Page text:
“We had three town hall meetings and it was overwhelmingly obvious that none of the communities in Howe Sound support the LNG project. They said that they are trying to get the public trust in the project but it was a big failure and they ended up losing more trust than they had when they began,” he said.

Les said he doesn’t understand why politicians break their promises once they are in office. “I’d like to believe that politicians will deliver on what they say or whoever they vote for them, but the reality is quite often they back pedal on those promises. Maybe it’s a system we don’t understand but when they get involved deeply as they are, it’s almost impossible to not to be corrupt in it,” Les says. 

And still, he would like to believe in Trudeau even if it’s out of desperation.

“I believe in him because I’m desperate to believe that there is still some kind of ethical basis to this person and to the party and the government. It’s probably naive on my part. We went to the climate summit in Paris and bragged on how we are going to participate but everything we are doing right now is the opposites of commitment we made,” he says. For project supporter Geri Avis, the approval of the project with the new government shows the high standards of scrutiny it had to go through. She says the project passed through rigorous federal and provincial assessment process and the proponents still have conditions they need to meet. To suggest there is corruption is simply ridiculous, she says.

“That is a heck of a lot of collusion and that is a conspiracy theory beyond belief that everyone is bought. Every industry has to pass the enviro assessment, federally and provincially. The rules are there to follow and to say this wasn’t a valid assessment is just childish,” she says. 

Geri says it’s important to remember that politicians don’t assess projects but they merely sign off on the recommendations of the scientists and environmental experts. It’s the Liberal government making the decision, not the Harper government which many believed muzzled scientists.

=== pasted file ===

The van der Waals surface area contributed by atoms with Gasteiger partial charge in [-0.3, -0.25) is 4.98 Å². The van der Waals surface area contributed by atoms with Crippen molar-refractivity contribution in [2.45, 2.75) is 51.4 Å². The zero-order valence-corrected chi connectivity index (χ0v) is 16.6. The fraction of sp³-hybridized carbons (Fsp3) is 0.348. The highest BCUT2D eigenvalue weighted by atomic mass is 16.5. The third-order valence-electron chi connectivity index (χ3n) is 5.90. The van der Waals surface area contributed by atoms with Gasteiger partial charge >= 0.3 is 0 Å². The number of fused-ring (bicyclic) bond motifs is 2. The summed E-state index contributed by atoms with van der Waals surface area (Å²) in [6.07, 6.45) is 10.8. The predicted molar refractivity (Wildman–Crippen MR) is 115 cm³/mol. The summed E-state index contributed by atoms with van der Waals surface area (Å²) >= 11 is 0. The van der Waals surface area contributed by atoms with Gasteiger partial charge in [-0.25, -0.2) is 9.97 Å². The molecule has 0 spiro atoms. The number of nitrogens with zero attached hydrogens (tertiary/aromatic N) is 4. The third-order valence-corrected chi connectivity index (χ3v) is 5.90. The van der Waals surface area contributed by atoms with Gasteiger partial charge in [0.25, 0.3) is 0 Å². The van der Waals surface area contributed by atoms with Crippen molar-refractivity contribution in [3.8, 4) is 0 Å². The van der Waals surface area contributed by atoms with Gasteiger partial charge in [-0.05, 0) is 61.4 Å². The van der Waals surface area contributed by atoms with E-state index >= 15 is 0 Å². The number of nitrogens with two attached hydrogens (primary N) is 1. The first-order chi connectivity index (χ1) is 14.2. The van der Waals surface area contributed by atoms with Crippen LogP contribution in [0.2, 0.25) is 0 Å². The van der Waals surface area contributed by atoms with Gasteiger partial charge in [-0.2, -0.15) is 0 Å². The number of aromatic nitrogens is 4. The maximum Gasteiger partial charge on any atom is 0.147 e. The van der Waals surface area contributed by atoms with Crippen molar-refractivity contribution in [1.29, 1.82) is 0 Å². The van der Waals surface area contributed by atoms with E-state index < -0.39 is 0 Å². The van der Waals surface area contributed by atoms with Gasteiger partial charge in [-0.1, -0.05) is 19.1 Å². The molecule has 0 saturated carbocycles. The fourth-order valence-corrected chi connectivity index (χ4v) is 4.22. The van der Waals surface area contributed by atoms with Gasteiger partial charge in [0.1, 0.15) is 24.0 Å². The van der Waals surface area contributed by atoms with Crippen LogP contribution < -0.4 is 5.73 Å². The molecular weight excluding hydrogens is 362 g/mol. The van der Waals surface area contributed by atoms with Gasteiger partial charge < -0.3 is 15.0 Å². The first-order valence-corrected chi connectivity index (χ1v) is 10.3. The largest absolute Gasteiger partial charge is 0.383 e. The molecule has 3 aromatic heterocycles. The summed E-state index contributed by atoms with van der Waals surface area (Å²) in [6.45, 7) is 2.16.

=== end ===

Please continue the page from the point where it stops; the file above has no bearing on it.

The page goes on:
“This is a liberal government making the decision and that speaks volumes. This is a government that looked at assessment and didn’t get involved as Harper’s ministers might have because they are trying to do things in a more honest way,” Geri says.

The federal approval of the project seems to have had a strange impact on our local politicians, especially those who never lost an opportunity to slam it in high-pitched tones before the elections. A voluble anti-LNG council candidate in 2014, Patricia Heintzman has barely made any public statements on the recent federal approval of LNG. Her puzzling silence is in stark contrast to her passionate anti-LNG tirades.  

When the Squamish Chief newspaper asked council candidates to name one project they’d like scrapped, she named Woodfibre LNG and Fortis Gas pipeline. She was effusive, clear and forthcoming on her stance on LNG before the elections.

“Will we benefit economically? It will likely be negative over the long term or zero sum because of lost opportunity, action/reaction. Imported LNG-specific workers will fill most of the 100 permanent jobs. Tax revenue is expected around $2 million…hard to resist for some. Is LNG a sustainable economy? It’s trending towards a bust…it’s a buyers’ market and we are selling. Will it negatively impact the environment and strain out social structure? It will clearly have a negative effect locally. Fracking practices are deleterious. There will likely be significant stress on health, policing and social services with temporary workers for over one year….yes, there will be an economic bump in that time followed by a downturn. Is the project worth it? NO,” she said in a response to a question about LNG during the elections.

She called for a referendum on the issue and also voiced her concerns about the owner Sukanto Tanato. 
“We should not, in my mind, be doing business with people like that. It’s difficult for the community to have trust that this person will not cut corners or be disrespectful to our environment,” she told the National Observor newspaper.
“I don’t have the power…we don’t have jurisdiction but we can ask the right questions which I think our Mayor and council are not asking about the process. We may not have the jurisdiction, but you have to speak your mind,” she said before the election.

But the once loquacious Patricia has reverted to monosyllables when it comes to the federal approval of LNG, keeping words to the bare minimum for reasons best known to her.

While she was unabashedly opposed to the project before the elections, she now wants more time to find out if the project is good or bad for Squamish. Her terse responses only add mystery to her position and her future course of action. Here are some of her responses after the federal approval.

  1. Are you convinced the project is good for Squamish.
  2. No
  3. Do you think we need still more time and research to know how good or bad it is for Squamish?
  4. Yes
  5. Do you have any power or way now to block Woodfibre LNG if you want to, after the review that you are doing
  6. No
  7. Since you were so strongly opposed to Woodfibre LNG, do you agree that as a Mayor you have been unable to stop it
    Council has no jurisdiction with regard to approvals.